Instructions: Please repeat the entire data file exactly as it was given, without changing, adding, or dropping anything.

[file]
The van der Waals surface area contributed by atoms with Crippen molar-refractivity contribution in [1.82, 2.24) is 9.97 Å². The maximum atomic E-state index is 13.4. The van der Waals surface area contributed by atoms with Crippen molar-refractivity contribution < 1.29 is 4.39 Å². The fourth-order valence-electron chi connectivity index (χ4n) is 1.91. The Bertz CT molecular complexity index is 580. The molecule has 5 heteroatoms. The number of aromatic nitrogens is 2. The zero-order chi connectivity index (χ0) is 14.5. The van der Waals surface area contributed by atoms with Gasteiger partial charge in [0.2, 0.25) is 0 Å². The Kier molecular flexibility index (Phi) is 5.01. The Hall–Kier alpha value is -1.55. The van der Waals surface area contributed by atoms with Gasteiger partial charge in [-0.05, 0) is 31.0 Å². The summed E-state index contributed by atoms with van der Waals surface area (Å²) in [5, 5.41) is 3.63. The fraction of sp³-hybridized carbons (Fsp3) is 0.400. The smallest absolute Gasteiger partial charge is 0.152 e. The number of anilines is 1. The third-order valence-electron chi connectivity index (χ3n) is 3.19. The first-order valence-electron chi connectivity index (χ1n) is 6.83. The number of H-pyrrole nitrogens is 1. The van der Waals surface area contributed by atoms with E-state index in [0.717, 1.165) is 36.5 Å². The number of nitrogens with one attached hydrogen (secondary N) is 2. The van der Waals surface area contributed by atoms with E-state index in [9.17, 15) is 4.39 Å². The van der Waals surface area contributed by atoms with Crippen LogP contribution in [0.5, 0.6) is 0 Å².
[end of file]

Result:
The van der Waals surface area contributed by atoms with Crippen molar-refractivity contribution in [1.82, 2.24) is 9.97 Å². The maximum atomic E-state index is 13.4. The van der Waals surface area contributed by atoms with Crippen molar-refractivity contribution < 1.29 is 4.39 Å². The fourth-order valence-electron chi connectivity index (χ4n) is 1.91. The Bertz CT molecular complexity index is 580. The molecule has 5 heteroatoms. The number of aromatic nitrogens is 2. The zero-order chi connectivity index (χ0) is 14.5. The van der Waals surface area contributed by atoms with Gasteiger partial charge in [0.2, 0.25) is 0 Å². The Kier molecular flexibility index (Phi) is 5.01. The Hall–Kier alpha value is -1.55. The van der Waals surface area contributed by atoms with Gasteiger partial charge in [-0.05, 0) is 31.0 Å². The summed E-state index contributed by atoms with van der Waals surface area (Å²) in [5, 5.41) is 3.63. The fraction of sp³-hybridized carbons (Fsp3) is 0.400. The smallest absolute Gasteiger partial charge is 0.152 e. The number of anilines is 1. The third-order valence-electron chi connectivity index (χ3n) is 3.19. The first-order valence-electron chi connectivity index (χ1n) is 6.83. The number of H-pyrrole nitrogens is 1. The van der Waals surface area contributed by atoms with E-state index in [0.717, 1.165) is 36.5 Å². The number of nitrogens with one attached hydrogen (secondary N) is 2. The van der Waals surface area contributed by atoms with E-state index in [9.17, 15) is 4.39 Å². The van der Waals surface area contributed by atoms with Crippen LogP contribution in [0.5, 0.6) is 0 Å².